The St. Kilda Railway Station complex, built in 1857, and extended in 1882, is of historical, social, architectural and technical significance at the State level.
The St. Kilda Railway Station complex is of historical and social importance as the oldest railway building in Victoria, and one of the most heavily used. It was the grand terminus of the first solely suburban passenger line in Victoria, presaging the numerous suburban lines built in the following decades. It responded to, and then facilitated the development of St. Kilda as an elite residential suburb in the 19th century, and indicates the extent of Melbourne's suburban development only 20 years after the founding of the colony.
The alterations and additions of 1882 and the 1900s demonstrate its role as a gateway to what had become Melbourne's most popular seaside resort. In the 1920s, the volume of traffic passing through was estimated to be second only to Flinders Street. The part cantilevered verandah on the Canterbury Road elevation of c. 1907 is historically important as the only remnant of the St Kilda to Brighton 'Railway' tram line, which terminated at the station.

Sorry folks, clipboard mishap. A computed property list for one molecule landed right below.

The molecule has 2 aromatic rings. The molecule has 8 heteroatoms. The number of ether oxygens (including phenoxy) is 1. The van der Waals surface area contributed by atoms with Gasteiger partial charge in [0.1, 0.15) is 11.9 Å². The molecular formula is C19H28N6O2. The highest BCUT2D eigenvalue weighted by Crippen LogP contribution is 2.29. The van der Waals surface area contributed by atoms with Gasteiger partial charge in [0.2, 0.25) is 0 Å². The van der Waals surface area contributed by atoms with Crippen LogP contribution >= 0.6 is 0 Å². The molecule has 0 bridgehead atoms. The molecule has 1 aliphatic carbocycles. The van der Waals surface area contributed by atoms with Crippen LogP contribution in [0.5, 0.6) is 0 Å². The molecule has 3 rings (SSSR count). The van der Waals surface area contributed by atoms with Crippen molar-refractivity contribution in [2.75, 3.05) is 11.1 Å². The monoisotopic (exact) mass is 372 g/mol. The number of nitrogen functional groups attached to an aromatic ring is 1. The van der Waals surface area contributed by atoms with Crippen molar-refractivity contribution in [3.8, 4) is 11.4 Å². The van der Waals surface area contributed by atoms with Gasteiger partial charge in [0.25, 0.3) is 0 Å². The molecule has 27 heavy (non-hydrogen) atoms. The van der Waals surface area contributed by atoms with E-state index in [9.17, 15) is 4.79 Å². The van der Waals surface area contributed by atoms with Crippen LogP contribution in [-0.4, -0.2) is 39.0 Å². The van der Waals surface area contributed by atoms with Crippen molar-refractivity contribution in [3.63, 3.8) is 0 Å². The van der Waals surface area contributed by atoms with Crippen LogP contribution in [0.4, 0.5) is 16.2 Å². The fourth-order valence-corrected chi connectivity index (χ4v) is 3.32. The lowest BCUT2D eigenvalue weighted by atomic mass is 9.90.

The station complex is architecturally significant for incorporating discernible remnants of an early Regency influenced public building, for the elegant and spacious trian hall, and the unusual and impresive Edwardian facade to Fitzroy Street.
The remnant elements of the transverser (the control cabin and the open web iron truss of the train hall) are of technical interest as one of few examples, and the only known example built as an integral part of a passenger station.